Bank of Canada Raises Rate by 75 bps

The Bank of Canada raised its key lending rate by 75 basis points this week, bringing it to 3.25%.

In its statement, the Bank said, “short-term inflation expectations remain high” and that inflation risks becoming “entrenched” the longer it remains elevated. As a result, the Bank says interest rates “will need to rise further.”

“As the effects of tighter monetary policy work through the economy, we will be assessing how much higher interest rates need to go to return inflation to target,” it added.

What happens now?

Banks and other financial institutions are expected to follow the Bank of Canada’s lead and hike their prime lending rate, which is used to price variable-rate mortgages and personal and home equity lines of credit (HELOCs).

Fixed-rate mortgage holders will see no change to their rates.

This is the fifth consecutive rate increase from the Bank of Canada. If you have any concerns about this rise in borrowing costs, I encourage you to reach out so we can discuss your personal situation and options.

How to reduce payment shock at renewal time

By now, “trigger points” should be in the vocabulary of nearly every variable rate mortgage holder.

There’s been a great deal of coverage lately about trigger points due to the rise in interest rates so far this year.

Put simply, it’s the point where variable-rate mortgage borrowers with fixed mortgage payments are no longer paying down the principal, as 100% of their payment is going towards interest.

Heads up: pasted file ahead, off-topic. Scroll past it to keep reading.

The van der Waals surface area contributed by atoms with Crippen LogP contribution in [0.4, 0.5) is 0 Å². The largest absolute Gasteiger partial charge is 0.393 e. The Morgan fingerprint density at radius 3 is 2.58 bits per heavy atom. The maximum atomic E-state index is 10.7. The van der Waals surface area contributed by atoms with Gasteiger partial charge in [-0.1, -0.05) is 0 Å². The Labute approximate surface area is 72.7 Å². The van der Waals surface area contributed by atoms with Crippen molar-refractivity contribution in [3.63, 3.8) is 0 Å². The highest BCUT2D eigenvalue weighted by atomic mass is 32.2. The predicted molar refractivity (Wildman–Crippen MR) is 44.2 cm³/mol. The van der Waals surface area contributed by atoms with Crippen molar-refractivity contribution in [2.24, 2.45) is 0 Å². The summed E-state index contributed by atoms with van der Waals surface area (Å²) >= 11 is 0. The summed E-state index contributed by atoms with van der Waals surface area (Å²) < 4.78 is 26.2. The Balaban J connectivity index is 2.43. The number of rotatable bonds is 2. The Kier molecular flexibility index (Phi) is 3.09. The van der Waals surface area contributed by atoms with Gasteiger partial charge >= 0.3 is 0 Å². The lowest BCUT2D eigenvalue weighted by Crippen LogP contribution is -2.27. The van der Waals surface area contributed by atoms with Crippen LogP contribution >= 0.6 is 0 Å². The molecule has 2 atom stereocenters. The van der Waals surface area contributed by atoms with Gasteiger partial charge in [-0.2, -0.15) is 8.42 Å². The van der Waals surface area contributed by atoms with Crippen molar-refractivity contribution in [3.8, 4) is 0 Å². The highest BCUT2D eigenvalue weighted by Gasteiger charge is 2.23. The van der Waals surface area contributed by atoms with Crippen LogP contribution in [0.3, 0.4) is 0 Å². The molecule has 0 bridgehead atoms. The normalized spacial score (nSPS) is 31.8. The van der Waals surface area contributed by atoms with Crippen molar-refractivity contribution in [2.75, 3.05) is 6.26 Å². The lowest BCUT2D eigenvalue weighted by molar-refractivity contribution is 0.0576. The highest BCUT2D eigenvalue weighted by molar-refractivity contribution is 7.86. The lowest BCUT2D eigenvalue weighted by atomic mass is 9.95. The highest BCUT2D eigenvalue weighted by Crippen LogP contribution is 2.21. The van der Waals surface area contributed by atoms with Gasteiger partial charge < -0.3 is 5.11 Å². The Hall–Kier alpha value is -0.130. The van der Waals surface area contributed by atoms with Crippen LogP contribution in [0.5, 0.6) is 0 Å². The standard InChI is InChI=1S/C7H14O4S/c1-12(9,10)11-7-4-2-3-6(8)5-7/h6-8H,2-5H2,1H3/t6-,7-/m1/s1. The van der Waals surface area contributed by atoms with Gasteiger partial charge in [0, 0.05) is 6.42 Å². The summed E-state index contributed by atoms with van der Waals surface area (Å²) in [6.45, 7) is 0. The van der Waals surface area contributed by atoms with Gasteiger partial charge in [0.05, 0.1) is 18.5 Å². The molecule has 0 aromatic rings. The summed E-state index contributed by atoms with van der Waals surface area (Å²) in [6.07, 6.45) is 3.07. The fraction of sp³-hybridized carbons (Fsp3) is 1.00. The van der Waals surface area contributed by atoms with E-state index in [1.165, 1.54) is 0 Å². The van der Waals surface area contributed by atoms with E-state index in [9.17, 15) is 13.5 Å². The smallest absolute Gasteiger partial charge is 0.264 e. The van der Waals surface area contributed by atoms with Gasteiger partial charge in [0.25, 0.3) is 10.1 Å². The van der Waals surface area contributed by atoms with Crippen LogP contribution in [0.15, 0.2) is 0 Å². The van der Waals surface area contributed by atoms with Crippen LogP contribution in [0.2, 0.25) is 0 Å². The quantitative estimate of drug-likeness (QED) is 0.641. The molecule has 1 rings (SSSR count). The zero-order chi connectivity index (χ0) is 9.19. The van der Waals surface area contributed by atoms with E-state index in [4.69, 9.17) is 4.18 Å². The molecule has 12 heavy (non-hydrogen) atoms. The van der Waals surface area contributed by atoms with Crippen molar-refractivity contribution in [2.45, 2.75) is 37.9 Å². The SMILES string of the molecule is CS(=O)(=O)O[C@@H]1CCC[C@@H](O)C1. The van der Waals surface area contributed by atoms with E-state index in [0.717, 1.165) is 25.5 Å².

In most cases, the lender will reach out to affected borrowers to arrange an increase in their monthly payments.

And in the meantime, as rates have been rising, so too have amortization periods for borrowers with variable rate mortgages with fixed payments, since the mortgage balance is being paid down at an increasingly slower pace. That is, until renewal time, when the mortgage may renew at a higher rate with higher payments to bring the mortgage amortization back to the maximum number of years permitted.

The benefits of making mortgage prepayments

Rather than waiting for your mortgage to renew, impacted borrowers can take pre-emptive action and increase their mortgage payments in advance to soften the impact at renewal time.

If you’ve currently got a variable-rate mortgage with fixed regular payments, consider reaching out so we can review your options available.

Just as compounding interest can work wonders for growing savings, making additional payments to your mortgage–which always go directly towards paying down the outstanding balance–can have a surprising long-term impact and potentially shave years off your amortization.

Even if you have a fixed-rate mortgage, it’s an option that should also be considered to help mitigate any higher payments at renewal time.

If you’d like to know more about the benefits of making prepayments or increasing your monthly payment amount–and if it’s the right decision for you–please don’t hesitate to call me. I’ll be happy to walk you through the math and show you the long-term impact on your mortgage.